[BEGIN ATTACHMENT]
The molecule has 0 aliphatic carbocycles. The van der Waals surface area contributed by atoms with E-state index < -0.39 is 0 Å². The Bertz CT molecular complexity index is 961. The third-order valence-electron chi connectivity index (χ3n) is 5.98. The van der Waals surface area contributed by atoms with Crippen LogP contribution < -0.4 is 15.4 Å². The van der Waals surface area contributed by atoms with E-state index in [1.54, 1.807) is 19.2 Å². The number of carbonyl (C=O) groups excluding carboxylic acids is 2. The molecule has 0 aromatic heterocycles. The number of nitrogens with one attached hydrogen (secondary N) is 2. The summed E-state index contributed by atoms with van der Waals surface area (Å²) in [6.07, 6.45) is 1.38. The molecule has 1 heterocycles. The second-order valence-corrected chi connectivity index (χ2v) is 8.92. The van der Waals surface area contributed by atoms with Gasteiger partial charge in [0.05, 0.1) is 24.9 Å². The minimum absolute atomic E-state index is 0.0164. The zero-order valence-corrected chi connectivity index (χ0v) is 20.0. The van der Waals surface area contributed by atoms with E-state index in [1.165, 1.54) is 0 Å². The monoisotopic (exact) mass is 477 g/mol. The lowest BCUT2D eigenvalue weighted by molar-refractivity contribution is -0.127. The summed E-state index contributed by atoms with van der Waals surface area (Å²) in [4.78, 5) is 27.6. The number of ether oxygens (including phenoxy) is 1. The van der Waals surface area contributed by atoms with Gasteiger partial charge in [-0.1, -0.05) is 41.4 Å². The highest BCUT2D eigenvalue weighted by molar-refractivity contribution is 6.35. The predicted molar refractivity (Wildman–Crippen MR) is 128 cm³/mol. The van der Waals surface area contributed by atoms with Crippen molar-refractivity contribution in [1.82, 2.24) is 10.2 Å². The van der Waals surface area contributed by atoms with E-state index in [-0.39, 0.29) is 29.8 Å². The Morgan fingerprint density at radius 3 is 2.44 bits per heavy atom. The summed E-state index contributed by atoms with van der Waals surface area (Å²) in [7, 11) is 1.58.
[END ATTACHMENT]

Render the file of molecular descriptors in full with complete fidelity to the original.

The molecule has 0 aliphatic carbocycles. The van der Waals surface area contributed by atoms with E-state index < -0.39 is 0 Å². The Bertz CT molecular complexity index is 961. The third-order valence-electron chi connectivity index (χ3n) is 5.98. The van der Waals surface area contributed by atoms with Crippen LogP contribution < -0.4 is 15.4 Å². The van der Waals surface area contributed by atoms with E-state index in [1.54, 1.807) is 19.2 Å². The number of carbonyl (C=O) groups excluding carboxylic acids is 2. The molecule has 0 aromatic heterocycles. The number of nitrogens with one attached hydrogen (secondary N) is 2. The summed E-state index contributed by atoms with van der Waals surface area (Å²) in [6.07, 6.45) is 1.38. The molecule has 1 heterocycles. The second-order valence-corrected chi connectivity index (χ2v) is 8.92. The van der Waals surface area contributed by atoms with Gasteiger partial charge in [0.05, 0.1) is 24.9 Å². The minimum absolute atomic E-state index is 0.0164. The zero-order valence-corrected chi connectivity index (χ0v) is 20.0. The van der Waals surface area contributed by atoms with E-state index in [1.165, 1.54) is 0 Å². The monoisotopic (exact) mass is 477 g/mol. The lowest BCUT2D eigenvalue weighted by molar-refractivity contribution is -0.127. The summed E-state index contributed by atoms with van der Waals surface area (Å²) in [4.78, 5) is 27.6. The number of ether oxygens (including phenoxy) is 1. The van der Waals surface area contributed by atoms with Gasteiger partial charge in [-0.1, -0.05) is 41.4 Å². The highest BCUT2D eigenvalue weighted by molar-refractivity contribution is 6.35. The predicted molar refractivity (Wildman–Crippen MR) is 128 cm³/mol. The van der Waals surface area contributed by atoms with Crippen molar-refractivity contribution in [1.82, 2.24) is 10.2 Å². The van der Waals surface area contributed by atoms with E-state index in [-0.39, 0.29) is 29.8 Å². The Morgan fingerprint density at radius 3 is 2.44 bits per heavy atom. The summed E-state index contributed by atoms with van der Waals surface area (Å²) in [7, 11) is 1.58.